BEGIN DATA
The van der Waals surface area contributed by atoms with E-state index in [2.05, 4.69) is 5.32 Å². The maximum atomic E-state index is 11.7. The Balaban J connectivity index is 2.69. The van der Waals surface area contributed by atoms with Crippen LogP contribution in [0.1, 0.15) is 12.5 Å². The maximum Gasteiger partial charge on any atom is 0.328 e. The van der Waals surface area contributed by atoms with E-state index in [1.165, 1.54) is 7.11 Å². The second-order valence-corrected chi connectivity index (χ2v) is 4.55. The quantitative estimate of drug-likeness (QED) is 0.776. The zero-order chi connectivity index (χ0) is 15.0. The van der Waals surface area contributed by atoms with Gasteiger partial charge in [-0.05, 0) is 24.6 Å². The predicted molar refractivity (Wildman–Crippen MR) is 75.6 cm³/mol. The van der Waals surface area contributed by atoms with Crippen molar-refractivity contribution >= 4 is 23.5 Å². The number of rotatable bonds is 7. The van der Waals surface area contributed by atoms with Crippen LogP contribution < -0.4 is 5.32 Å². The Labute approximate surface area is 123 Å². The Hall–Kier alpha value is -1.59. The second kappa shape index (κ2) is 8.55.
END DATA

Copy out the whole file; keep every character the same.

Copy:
The van der Waals surface area contributed by atoms with E-state index in [2.05, 4.69) is 5.32 Å². The maximum atomic E-state index is 11.7. The Balaban J connectivity index is 2.69. The van der Waals surface area contributed by atoms with Crippen LogP contribution in [0.1, 0.15) is 12.5 Å². The maximum Gasteiger partial charge on any atom is 0.328 e. The van der Waals surface area contributed by atoms with E-state index in [1.165, 1.54) is 7.11 Å². The second-order valence-corrected chi connectivity index (χ2v) is 4.55. The quantitative estimate of drug-likeness (QED) is 0.776. The zero-order chi connectivity index (χ0) is 15.0. The van der Waals surface area contributed by atoms with Gasteiger partial charge in [-0.05, 0) is 24.6 Å². The predicted molar refractivity (Wildman–Crippen MR) is 75.6 cm³/mol. The van der Waals surface area contributed by atoms with Crippen molar-refractivity contribution >= 4 is 23.5 Å². The number of rotatable bonds is 7. The van der Waals surface area contributed by atoms with Crippen LogP contribution < -0.4 is 5.32 Å². The Labute approximate surface area is 123 Å². The Hall–Kier alpha value is -1.59. The second kappa shape index (κ2) is 8.55.